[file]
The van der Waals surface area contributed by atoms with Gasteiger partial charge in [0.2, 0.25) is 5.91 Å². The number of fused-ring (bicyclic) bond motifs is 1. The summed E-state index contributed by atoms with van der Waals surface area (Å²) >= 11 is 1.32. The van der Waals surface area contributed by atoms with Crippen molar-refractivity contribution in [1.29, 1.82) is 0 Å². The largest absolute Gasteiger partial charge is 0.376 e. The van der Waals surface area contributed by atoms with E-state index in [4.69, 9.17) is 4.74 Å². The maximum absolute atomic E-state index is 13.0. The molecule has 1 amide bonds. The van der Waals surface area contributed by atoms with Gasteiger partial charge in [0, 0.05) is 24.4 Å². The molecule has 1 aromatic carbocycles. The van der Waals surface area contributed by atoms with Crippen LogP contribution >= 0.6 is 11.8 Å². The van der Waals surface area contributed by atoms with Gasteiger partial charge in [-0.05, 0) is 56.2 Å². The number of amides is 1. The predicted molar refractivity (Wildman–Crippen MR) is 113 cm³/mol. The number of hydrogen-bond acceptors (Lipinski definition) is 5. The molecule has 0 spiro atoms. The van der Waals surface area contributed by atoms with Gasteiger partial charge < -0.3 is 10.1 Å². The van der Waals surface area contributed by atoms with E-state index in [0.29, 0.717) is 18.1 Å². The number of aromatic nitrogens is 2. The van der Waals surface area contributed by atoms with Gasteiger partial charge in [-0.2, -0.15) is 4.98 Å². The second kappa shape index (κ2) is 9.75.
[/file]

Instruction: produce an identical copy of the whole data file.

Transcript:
The van der Waals surface area contributed by atoms with Gasteiger partial charge in [0.2, 0.25) is 5.91 Å². The number of fused-ring (bicyclic) bond motifs is 1. The summed E-state index contributed by atoms with van der Waals surface area (Å²) >= 11 is 1.32. The van der Waals surface area contributed by atoms with Crippen molar-refractivity contribution in [1.29, 1.82) is 0 Å². The largest absolute Gasteiger partial charge is 0.376 e. The van der Waals surface area contributed by atoms with E-state index in [4.69, 9.17) is 4.74 Å². The maximum absolute atomic E-state index is 13.0. The molecule has 1 amide bonds. The van der Waals surface area contributed by atoms with Gasteiger partial charge in [0, 0.05) is 24.4 Å². The molecule has 1 aromatic carbocycles. The van der Waals surface area contributed by atoms with Crippen LogP contribution >= 0.6 is 11.8 Å². The van der Waals surface area contributed by atoms with Gasteiger partial charge in [-0.05, 0) is 56.2 Å². The number of amides is 1. The predicted molar refractivity (Wildman–Crippen MR) is 113 cm³/mol. The number of hydrogen-bond acceptors (Lipinski definition) is 5. The molecule has 0 spiro atoms. The van der Waals surface area contributed by atoms with Gasteiger partial charge < -0.3 is 10.1 Å². The van der Waals surface area contributed by atoms with E-state index in [0.29, 0.717) is 18.1 Å². The number of aromatic nitrogens is 2. The van der Waals surface area contributed by atoms with Gasteiger partial charge in [-0.2, -0.15) is 4.98 Å². The second kappa shape index (κ2) is 9.75.